Fundoplication for Acid Reflux Disease

The Fundoplication is the most frequently performed surgery for treating gastroesophageal reflux disease (GERD). For over 50 years, the minimally invasive (laparoscopic or robotic) Fundoplication has demonstrated its effectiveness in resolving the symptoms of GERD.

The Fundoplication strengthens the muscular band between the stomach and the esophagus known as the lower esophageal sphincter (LES) to effectively prevent reflux of stomach acid into the esophagus.

What to Expect from a Fundoplication

Using a laparoscope, a long flexible tube with a tiny video camera attached, your GERD surgeon performs the Fundoplication through tiny incisions in the abdomen. Minimally invasive surgery results in less discomfort and reduced risk of complications for the patient.

Between 88 and 95 percent of patients who undergo laparoscopic surgery for GERD experience reduced acid reflux disease symptoms while many are able to reduce or discontinue using reflux medications, depending on the extent of the esophageal damage.

A typical fundoplication procedure lasts approximately 90 minutes. This minimally invasive surgery for acid reflux disease helps to reduce a patient’s recovery period as many patients are able to return to normal activity a few short days following their procedure.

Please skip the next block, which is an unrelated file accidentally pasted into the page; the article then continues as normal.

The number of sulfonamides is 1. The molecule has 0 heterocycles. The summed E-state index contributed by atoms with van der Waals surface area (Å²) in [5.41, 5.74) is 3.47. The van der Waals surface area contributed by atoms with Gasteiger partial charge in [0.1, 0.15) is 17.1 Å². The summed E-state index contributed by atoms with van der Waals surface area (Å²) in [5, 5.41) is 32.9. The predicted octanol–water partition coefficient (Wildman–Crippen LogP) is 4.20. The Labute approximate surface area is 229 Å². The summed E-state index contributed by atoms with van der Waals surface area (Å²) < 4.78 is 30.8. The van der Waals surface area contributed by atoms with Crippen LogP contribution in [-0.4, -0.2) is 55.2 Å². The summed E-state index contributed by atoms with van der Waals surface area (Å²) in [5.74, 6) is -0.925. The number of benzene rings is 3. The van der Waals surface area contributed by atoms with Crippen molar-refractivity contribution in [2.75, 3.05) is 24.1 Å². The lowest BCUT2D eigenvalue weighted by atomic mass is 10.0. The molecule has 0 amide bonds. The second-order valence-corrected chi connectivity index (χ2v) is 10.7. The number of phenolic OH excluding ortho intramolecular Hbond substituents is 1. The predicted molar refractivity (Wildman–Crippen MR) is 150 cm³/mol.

Hiatal hernias occur in about 80 percent of patients who require Fundoplication for acid reflux disease. If a patient exhibits an existing hiatal hernia, your surgeon will repair the hiatal hernia during a single laparoscopic surgery.

Benefits of Minimally Invasive Fundoplication:

  • Less discomfort due to smaller incisions
  • Reduced hospital stay
  • Faster recovery period
  • Minimal scarring compared to traditional surgery
  • Reduced risk of infection

Patients should consider Minimally Invasive Reflux Surgery when:

  • Conservative and medication-based therapies no longer control GERD symptoms
  • A hiatal hernia is present and should be fixed
  • Unusual GERD symptoms such as asthma, sinus problems and chronic cough are uninhibited
  • Long term medication therapy is not cost effective or conducive with a patient’s lifestyle

Minimally invasive laparoscopic fundoplication continues to be a popular long-term solution for the treatment of chronic acid reflux disease. Contact us today to discuss the benefits of laparoscopic Fundoplication as well as the risks and possible complications associated with this surgery.